Friday, September 10, 2010

Pantheism: Man Is No More Than the Grass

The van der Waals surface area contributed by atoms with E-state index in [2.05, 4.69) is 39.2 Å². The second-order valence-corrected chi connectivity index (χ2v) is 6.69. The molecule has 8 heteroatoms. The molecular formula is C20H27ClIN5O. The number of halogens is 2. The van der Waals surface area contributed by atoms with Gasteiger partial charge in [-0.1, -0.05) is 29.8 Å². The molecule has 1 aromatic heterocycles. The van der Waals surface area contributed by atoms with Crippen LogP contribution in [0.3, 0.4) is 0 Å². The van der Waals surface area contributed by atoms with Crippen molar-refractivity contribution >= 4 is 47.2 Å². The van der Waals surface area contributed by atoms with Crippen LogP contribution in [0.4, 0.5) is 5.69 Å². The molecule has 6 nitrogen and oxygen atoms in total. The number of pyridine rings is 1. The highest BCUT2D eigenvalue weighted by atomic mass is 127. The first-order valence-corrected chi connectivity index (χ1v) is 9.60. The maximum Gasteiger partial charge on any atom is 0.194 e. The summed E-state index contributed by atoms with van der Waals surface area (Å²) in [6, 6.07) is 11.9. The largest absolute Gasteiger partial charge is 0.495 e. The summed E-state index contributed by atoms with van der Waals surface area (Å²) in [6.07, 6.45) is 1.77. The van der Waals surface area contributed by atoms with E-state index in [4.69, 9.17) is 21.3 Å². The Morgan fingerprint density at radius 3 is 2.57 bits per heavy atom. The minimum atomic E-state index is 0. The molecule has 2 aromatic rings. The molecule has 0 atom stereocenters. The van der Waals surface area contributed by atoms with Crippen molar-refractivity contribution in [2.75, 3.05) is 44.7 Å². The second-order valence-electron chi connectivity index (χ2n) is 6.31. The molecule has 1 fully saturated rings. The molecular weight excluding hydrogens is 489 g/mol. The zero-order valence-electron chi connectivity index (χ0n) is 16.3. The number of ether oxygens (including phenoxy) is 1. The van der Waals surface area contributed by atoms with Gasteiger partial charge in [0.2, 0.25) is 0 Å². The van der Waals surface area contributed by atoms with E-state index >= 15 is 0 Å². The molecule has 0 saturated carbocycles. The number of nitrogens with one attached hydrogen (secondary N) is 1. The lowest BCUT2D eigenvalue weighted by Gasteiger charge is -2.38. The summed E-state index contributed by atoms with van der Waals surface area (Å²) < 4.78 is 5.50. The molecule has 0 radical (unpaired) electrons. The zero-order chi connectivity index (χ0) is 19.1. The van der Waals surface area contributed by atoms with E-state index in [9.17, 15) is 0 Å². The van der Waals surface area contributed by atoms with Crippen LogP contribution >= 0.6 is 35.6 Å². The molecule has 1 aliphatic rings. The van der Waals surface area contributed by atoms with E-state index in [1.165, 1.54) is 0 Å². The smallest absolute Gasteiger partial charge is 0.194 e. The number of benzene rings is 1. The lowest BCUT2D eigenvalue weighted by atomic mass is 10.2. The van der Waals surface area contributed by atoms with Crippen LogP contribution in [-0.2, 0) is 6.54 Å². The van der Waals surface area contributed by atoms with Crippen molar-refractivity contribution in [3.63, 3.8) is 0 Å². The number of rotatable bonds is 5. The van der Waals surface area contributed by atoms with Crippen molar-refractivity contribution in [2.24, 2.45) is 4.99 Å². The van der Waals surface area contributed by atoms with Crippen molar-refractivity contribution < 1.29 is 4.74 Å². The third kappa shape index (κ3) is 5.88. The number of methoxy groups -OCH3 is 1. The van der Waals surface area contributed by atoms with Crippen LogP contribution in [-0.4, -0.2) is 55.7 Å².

Currently among other things, I'm reading and blogging through Pollution and the Death of Man by Francis Schaeffer.  In the second chapter Schaeffer observes how pantheism has been suggested as a better base for our ecology.  Schaeffer correctly states that the modern environmental approach "wants a moral base on which to deal with the ecological problem" (p20).  That there is an ecological problem is clear, "Modern man has seen that we are upsetting the balance of nature and the problem is drastic and urgent.  It's not just a matter of aesthetics, nor is the problem only future - the quality of life has already diminished for most modern men" (p22).  Schaeffer doesn't want to side with a modern technological consumerism but doesn't agree with the pantheistic direction of modern ecology. "Pantheism gives you an answer for unity, but it gives no meaning to the diversity" (p30).  Christianity as a theological system has the categories of diversity, horror and beauty, pantheism can only offer a disempowering unity.  The fact that things are inter-connected is true but it's hardly a moral basis for ecology. Finally Schaeffer notes that elevating nature depersonalizes humanity.  A pantheistic worldview offers "no real base for the dignity of man" (p32).